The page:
Instapaper Stolen

by Christopher Paul on June 23, 2011

Sorry for the link-baiting but if “reputable” websites can do it, I think I’m entitled every now and then, too. Don’t be too upset.

Moving right along…

Marco Arment commenting on the recent FBI raid that took down several blogs, websites, and apps — including Instapaper.

“Possibly most importantly, though, the FBI is now presumably in possession of a complete copy of the Instapaper database as it stood on Tuesday morning, including the complete list of users and any non-deleted bookmarks. (“Archived” bookmarks are not deleted. “Deleted” bookmarks are hard-deleted out of the database immediately.)

Instapaper stores only salted SHA-1 hashes of passwords, so those are relatively safe. But email addresses are stored in the clear, as is the saved content of each bookmark saved by the bookmarklet.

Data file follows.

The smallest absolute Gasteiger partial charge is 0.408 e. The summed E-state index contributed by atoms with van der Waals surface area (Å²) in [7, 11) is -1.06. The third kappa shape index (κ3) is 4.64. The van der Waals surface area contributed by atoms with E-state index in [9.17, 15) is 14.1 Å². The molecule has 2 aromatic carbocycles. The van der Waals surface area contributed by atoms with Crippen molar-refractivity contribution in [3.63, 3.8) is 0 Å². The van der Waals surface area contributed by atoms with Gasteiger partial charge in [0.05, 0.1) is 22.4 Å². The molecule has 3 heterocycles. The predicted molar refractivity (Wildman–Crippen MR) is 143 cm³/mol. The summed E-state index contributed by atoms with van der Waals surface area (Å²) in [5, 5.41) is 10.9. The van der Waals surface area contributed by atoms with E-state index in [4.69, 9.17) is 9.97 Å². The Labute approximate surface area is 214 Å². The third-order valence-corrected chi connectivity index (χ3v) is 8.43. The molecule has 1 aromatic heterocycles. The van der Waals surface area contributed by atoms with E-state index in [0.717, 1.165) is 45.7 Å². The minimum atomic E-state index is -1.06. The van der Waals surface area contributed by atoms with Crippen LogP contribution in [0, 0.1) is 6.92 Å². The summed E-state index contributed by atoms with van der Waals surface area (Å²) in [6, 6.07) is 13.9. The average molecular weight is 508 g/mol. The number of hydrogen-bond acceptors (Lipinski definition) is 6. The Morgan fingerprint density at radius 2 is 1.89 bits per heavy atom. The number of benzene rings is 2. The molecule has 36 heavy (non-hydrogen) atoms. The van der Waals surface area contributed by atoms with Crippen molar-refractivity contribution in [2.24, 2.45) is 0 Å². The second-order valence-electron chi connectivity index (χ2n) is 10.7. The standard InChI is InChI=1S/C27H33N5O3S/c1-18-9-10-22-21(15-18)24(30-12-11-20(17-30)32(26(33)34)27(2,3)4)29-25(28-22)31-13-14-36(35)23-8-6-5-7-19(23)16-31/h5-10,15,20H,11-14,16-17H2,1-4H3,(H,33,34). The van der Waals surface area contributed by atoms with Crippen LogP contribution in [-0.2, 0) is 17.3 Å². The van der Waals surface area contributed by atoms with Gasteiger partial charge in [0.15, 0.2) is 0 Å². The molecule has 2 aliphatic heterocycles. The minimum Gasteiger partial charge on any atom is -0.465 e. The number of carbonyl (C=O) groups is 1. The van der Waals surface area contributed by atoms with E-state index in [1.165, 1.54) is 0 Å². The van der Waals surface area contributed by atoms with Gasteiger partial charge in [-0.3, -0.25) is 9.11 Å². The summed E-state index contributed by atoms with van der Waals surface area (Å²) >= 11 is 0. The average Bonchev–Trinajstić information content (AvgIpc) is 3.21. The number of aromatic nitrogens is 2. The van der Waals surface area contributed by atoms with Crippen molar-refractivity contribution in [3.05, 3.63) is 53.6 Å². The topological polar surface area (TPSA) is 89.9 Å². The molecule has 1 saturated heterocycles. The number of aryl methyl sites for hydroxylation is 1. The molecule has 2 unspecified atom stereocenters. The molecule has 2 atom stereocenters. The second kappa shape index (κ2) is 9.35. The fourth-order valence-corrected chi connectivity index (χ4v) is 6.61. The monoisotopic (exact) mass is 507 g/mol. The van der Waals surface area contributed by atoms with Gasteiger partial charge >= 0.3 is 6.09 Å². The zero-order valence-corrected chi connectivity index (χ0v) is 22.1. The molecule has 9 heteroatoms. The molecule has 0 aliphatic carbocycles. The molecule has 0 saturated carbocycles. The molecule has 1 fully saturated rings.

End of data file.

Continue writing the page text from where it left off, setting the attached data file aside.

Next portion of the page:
The server also contained a complete copy of the Instapaper website codebase, but not the codebase of the iOS app.”

That middle paragraph is important. At least we can be assured that the passwords are relatively safe. Marco also mentions that Twitter, Facebook, and other services OAuth keys are stored but not user passwords. Pinboards passwords are encrypted but the keys are easily accessible.

This is the quote that stood out the most to me, though (emphasis added):

Due to the police culture in the United States, especially at the federal level, I don’t expect to ever get an explanation for this, have the server or its data returned, or be reimbursed for the damage they have illegally caused.”

If I was a developer, I’d think long and hard before hosting any user information on a server in the US. My little site affects only me — but Marco’s livelihood is in his code and reputation. Why risk that with careless or overzealous federal raids?

The FBI stole an Instapaper server in an unrelated raid — Instapaper Blog via The Brooks Review

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